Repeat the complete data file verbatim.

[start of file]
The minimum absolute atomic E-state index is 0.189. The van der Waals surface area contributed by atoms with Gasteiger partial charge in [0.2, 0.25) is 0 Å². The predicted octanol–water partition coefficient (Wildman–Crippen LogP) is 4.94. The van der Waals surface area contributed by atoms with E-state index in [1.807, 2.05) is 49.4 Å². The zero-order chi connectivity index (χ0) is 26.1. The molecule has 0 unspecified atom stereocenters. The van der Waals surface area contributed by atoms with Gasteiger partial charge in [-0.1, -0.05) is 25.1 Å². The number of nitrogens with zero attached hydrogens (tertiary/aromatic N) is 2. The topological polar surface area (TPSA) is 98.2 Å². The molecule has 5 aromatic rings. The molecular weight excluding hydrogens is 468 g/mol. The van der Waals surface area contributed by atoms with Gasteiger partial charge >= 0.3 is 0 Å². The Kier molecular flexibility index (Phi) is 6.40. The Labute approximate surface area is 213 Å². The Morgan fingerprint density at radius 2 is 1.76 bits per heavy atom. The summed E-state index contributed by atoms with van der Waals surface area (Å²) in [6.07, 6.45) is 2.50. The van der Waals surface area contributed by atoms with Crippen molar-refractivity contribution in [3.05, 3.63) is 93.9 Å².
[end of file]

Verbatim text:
The minimum absolute atomic E-state index is 0.189. The van der Waals surface area contributed by atoms with Gasteiger partial charge in [0.2, 0.25) is 0 Å². The predicted octanol–water partition coefficient (Wildman–Crippen LogP) is 4.94. The van der Waals surface area contributed by atoms with E-state index in [1.807, 2.05) is 49.4 Å². The zero-order chi connectivity index (χ0) is 26.1. The molecule has 0 unspecified atom stereocenters. The van der Waals surface area contributed by atoms with Gasteiger partial charge in [-0.1, -0.05) is 25.1 Å². The number of nitrogens with zero attached hydrogens (tertiary/aromatic N) is 2. The topological polar surface area (TPSA) is 98.2 Å². The molecule has 5 aromatic rings. The molecular weight excluding hydrogens is 468 g/mol. The van der Waals surface area contributed by atoms with Gasteiger partial charge >= 0.3 is 0 Å². The Kier molecular flexibility index (Phi) is 6.40. The Labute approximate surface area is 213 Å². The Morgan fingerprint density at radius 2 is 1.76 bits per heavy atom. The summed E-state index contributed by atoms with van der Waals surface area (Å²) in [6.07, 6.45) is 2.50. The van der Waals surface area contributed by atoms with Crippen molar-refractivity contribution in [3.05, 3.63) is 93.9 Å².